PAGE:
America's most literate cities: The Reports Continue

The "America's Most Literate Cities," continue to work their way through the local press around the country. Cities like Memphis, Cincinati, Columbus and Rochester, all did well, The Mad City and Minneapolis are happy.

and at least Tucson is better than Phoenix, but El Paso Ranked Last. El Pasoans explain their rank in the reading study with some good reasons. The language, economic and social barriers along the U.S.-Mexico border. Many cities with large populations of immigrants and non-native English speakers ranked in the bottom quarter of America's Most Literate Cities study. Eighteen of the bottom 20 cities were in California, Arizona, Florida and Texas."If you look at the top 20 cities, there's no real pattern," Miller said, but he said that the bottom 20 cities are clearly more minority -- and that education levels, native languages and economic conditions in those cities probably play bigger roles.The Study also ranked Public Libraries, putting Akron at #1, followed by Kansas City, St. Louis, Pittsburgh, and my old home, Columbus.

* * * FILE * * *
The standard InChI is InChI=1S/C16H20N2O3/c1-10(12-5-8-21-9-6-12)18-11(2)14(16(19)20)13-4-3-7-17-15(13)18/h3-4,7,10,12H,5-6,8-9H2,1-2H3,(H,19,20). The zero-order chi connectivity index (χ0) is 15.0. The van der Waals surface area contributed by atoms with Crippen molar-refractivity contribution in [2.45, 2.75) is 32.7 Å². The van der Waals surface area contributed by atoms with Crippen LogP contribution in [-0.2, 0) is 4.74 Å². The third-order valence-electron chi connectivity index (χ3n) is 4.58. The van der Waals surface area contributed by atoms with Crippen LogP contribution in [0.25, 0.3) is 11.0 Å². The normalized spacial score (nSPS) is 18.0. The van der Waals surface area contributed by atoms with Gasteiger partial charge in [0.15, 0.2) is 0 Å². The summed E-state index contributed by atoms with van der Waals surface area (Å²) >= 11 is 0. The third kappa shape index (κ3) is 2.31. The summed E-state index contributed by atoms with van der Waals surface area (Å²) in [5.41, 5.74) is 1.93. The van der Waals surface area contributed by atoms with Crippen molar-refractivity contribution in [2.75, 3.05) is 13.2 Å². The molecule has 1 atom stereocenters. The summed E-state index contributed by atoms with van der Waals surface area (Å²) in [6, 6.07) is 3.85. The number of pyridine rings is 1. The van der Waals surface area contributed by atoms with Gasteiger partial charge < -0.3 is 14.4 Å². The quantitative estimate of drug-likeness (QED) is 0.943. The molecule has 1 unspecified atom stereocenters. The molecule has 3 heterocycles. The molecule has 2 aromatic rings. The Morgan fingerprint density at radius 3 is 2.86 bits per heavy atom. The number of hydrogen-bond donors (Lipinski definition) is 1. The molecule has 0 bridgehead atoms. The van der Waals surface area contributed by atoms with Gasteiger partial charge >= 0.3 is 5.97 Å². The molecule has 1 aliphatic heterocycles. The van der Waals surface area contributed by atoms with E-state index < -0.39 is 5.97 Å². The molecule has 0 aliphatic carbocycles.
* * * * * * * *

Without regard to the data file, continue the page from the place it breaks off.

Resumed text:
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Figures are fishy

The last time I checked, the population of New York City was closer to 8 million than 4 million, which is what this study uses to rank us (34th). Here's info from the Big Apple itself: NYC .

Why does this study ignore the suburbs?

For St. Louis, the two bigest suburban library system serve way more people than the St. Louis Public library - probably close to 1.5 million vs. 250,000. Same goes for Seattle, who have a very nice library but the suburbs have their own huge library system.

As any good American knows, if you live in the 'suburbs' you tell people from out of town you live in the city. Why didn't they study metropolitan areas instead of 'cities'?

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